Britain''s position as a centre of scientific research has remained remarkably strong over the course of the twentieth century and continues to the present day.
That is the conclusion of a study by economics professor Bruce Weinberg of the Ohio State University, published in the June 2009 Economic Journal, which tracks the trajectory of British science using data on Nobel laureates in Chemistry, Medicine, and Physics and other data on individuals who have made important contributions to science.
Weinberg''s study of scientific strength is particularly timely as Europe, the United States and the rest of the developed world increasingly look to innovation as a way of preserving economic strength.
Britain has historically been a net importer of Nobel laureate scientists so it is likely that the country will maintain its strong position. But Weinberg warns:
''There is a danger of resting on one''s laurels. The strength of a country''s scientific community rests, in large part, on the willingness of public and private entities to make the kind of investments in science that sustains an ongoing and highly competitive scientific market at a variety of levels.''
The twentieth century was a turbulent time for scientific leadership. When it began, Europe dominated science. Today, the United States does. Despite these changes, Britain is indeed an exceptionally strong scientific contributor, surpassed only by the United States and surpassing Germany and Japan, both larger countries than Britain.
Most of Weinberg''s evidence comes from data on recipients of the Nobel Prizes in Chemistry, Medicine and Physics. In addition, Weinberg also uses on the Institute for Scientific Information (ISI) Highly Cited, a database of individuals who have demonstrated great influence in their field as measured by citations of their work.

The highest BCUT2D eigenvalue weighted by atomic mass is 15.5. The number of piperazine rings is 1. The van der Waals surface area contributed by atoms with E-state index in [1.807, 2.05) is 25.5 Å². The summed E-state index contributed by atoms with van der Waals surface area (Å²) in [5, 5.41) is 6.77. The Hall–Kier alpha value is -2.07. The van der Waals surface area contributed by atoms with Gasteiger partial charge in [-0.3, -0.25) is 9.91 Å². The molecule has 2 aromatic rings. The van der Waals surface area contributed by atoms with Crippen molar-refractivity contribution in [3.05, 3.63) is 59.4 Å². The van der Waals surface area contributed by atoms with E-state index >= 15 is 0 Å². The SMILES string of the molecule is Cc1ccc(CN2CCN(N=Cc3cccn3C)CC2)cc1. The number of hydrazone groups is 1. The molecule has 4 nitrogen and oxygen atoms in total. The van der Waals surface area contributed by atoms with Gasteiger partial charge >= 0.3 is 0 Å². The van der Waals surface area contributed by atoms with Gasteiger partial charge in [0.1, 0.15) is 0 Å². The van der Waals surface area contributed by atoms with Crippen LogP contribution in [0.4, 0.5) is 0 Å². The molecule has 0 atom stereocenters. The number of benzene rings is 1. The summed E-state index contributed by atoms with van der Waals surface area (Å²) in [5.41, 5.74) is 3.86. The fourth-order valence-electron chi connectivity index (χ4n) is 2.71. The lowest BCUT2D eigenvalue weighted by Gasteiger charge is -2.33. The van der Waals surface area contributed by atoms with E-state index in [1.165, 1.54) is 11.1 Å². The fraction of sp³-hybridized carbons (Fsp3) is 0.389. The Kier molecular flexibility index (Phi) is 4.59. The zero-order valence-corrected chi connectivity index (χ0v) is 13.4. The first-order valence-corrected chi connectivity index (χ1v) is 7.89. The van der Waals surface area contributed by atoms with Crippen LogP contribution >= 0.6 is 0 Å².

In keeping with the Nobel Prize data, Britain ranks second in highly cited researchers overall (Britain ranks second or third in all fields except Physics, where it ranks fourth). Together, this information points to Britain as a strong and stable centre for scientific research.
Weinberg''s data on Nobel laureates contain information on where people were when they did their prize-winning work in addition to where people were born or where they were living at the time they received the Nobel Prize. This makes it possible to analyse the extent to which Britain is a contributor to the fields of science.
Why is a country''s ranking as a scientific centre so important? Weinberg says:
''I regard Nobel laureates as scientific pioneers – and innovation is the foundation for industrial progress.''
''In many cases, scientific awards have paved the way for important new technologies –from the discovery of the electron (Britain, 1897) to the discovery of the structure of DNA (Britain, 1953) to work on embryonic stem cells (Britain 1981). These are truly significant discoveries of immense importance for mankind.''
''An Assessment of British Science over the Twentieth Century'' byBruce Weinberg is published in the June 2009 issue of the Economic Journal.
associate professor of economics at Ohio State University